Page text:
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This is the website of the Laboratory of Nonlinear Photonics and Theoretical Physics at the Department of Physics of the University Sapienza and the Institute for Complex Systems of the National Research Council. Our program is applying paradigms from the science of complex systems to light propagation, and investigating the development of complexity and self-organization in nonlinear waves. We want to test and deepen ideas of fundamental physics by using optics and photonics, and developing experiments, high performance computing approaches, and theory.

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Three-dimensional rogue waves by random media go through obstacles

Formerly considered a myth, the sudden formation of giant waves in a sea of low amplitude wavelets is nowadays an important subject of interdisciplinary research. These “rogue waves” (RW) are studied in different contexts, and their understanding is a challenge characterized by an intense discussion and a number of potential applications. 

It is commonly accepted that the physics underlying the generation of giant oceanic RW is different from that of usual waves and that the triggering mechanism of RWs is not unique: linear effects (such as the focusing of independent wave trains) as well as the nonlinear amplification of noise may produce RWs.

In a paper published in Applied Physics Letters, Marco Leonetti and Claudio Conti use a spatial light modulator (SLM) to explore the possible speckle configurations generated by a random medium  to generate and control a three-dimensional rogue wave.

They demonstrate that the SLM allows to select among all the possible realizations, the RW located at a user defined position in the shadow of the nearly totally reflecting obstacle. Moreover, by tuning the properties of the speckle pattern, the localization along the propagation axis can be controlled.

The picture below show the three-dimensional reconstruction of the observed rogue-wave.

RogueWave3DleonettiAPL2015

Last Updated (Sunday, 19 July 2015 10:13)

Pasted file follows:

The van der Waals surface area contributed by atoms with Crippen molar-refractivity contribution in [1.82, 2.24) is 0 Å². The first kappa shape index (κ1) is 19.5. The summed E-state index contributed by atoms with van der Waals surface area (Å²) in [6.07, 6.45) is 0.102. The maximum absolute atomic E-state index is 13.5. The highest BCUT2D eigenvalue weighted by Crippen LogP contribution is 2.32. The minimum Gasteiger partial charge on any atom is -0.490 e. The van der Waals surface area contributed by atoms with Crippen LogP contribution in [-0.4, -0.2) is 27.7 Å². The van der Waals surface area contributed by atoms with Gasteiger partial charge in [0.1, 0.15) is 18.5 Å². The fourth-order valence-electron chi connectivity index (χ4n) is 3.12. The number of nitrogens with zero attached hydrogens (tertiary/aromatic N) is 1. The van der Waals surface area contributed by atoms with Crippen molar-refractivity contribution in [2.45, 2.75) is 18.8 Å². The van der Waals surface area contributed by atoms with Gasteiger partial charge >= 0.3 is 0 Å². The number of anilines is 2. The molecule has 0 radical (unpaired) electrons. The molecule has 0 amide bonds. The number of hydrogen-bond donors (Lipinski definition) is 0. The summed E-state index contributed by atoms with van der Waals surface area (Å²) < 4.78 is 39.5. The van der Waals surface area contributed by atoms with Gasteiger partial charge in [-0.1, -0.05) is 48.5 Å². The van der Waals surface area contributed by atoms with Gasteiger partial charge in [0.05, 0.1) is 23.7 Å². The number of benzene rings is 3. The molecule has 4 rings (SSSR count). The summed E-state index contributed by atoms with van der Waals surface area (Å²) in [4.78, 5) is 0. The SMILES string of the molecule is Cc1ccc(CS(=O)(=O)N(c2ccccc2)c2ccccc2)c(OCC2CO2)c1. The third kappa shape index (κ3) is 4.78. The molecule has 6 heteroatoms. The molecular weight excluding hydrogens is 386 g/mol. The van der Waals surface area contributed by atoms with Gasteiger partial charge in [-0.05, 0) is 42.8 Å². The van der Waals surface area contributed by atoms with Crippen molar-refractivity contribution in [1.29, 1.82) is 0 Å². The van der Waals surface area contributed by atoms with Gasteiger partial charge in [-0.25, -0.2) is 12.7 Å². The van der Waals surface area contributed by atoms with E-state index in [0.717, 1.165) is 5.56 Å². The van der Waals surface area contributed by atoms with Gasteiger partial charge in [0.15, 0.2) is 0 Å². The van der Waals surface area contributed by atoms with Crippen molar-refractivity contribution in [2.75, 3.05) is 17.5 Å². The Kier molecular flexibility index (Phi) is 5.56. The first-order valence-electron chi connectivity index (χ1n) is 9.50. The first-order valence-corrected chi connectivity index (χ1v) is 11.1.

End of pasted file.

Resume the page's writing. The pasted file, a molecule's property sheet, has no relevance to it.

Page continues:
Relativistic analogue in non-paraxial shock waves

Shock generation and wave-breaking are effects largely investigated in nonlinear optics. They are always occurring in extreme regimes with a variety of fundamental physical implications, and a number of applications, ranging from particle and material manipulation, to supercontinuum and X-ray generation.

In nonlinear optics, one studies shocks in space and time. Concerning the spatial case, shock waves are observed as highly irregular wave-fronts that originate upon the propagation of a smooth Gaussian beam in a strongly nonlinear medium like, for example, a thermal liquid.

So far, the analysis of spatial shock waves has been limited by the paraxial approximation. The validity of this approximation, however, is questioned by the large spatial bandwidth that is observed at the shock formation.

In a manuscript published in Optics Communications (arXiv:1412.8602) Silvia Gentilini, Eugenio Del Re and Claudio Conti study theoretically and computationally the effects of the non-paraxial regime on the shocks. The result is a predicted correction to the maximal spatial bandwidth after the shock generation, which is within experimentally measurable values, and which is also relevant for temporal shock waves.

The analysis is fascinating, as it shows that non-paraxial terms can be mapped to the relativistic corrections that occur when one considers the propagation of particles with velocity comparable with the speed of light. In other words, the mathematical treatment of the non-paraxial shock is analogue to the treatment of the relativistic particle motion. The trajectories of the particles corresponds to the so-called characteristic lines.

This problem is also relevant for mathematical investigations concerning wave-breaking in high-order nonlinear partial differential equations.

The picture below shows an example of  the calculation of the relativistic shock wave front.

nonparaxialshock

Last Updated (Sunday, 19 July 2015 09:45)

 

Geometric explanation of Rogue Solitons featured in the Cover of Optica

The geometrical approach for explaining the origin of Rogue Solitons has been featured in the Cover of OPTICA!

opticacover

 

Optomechanics of random media: towards Photonic Robots

The Brownian motion of photons in a random medium induces a Brownian motion of the medium.

Anderson localization of light enhances the optomechanical interaction.

These effects are considered in a manuscript, by Silvia Gentilini and Claudio Conti, based on massively parallel numerical solutions of the Maxwell equations for random media. The goal is designing micron-sized structured devices that are activated by light and perform a prescribed motion. Understanding the role of light scattering is pivotal in the realization of "Photonic Robots."

Now published in Phys. Rev. A

optomechanicsrandom

Last Updated (Sunday, 12 April 2015 16:11)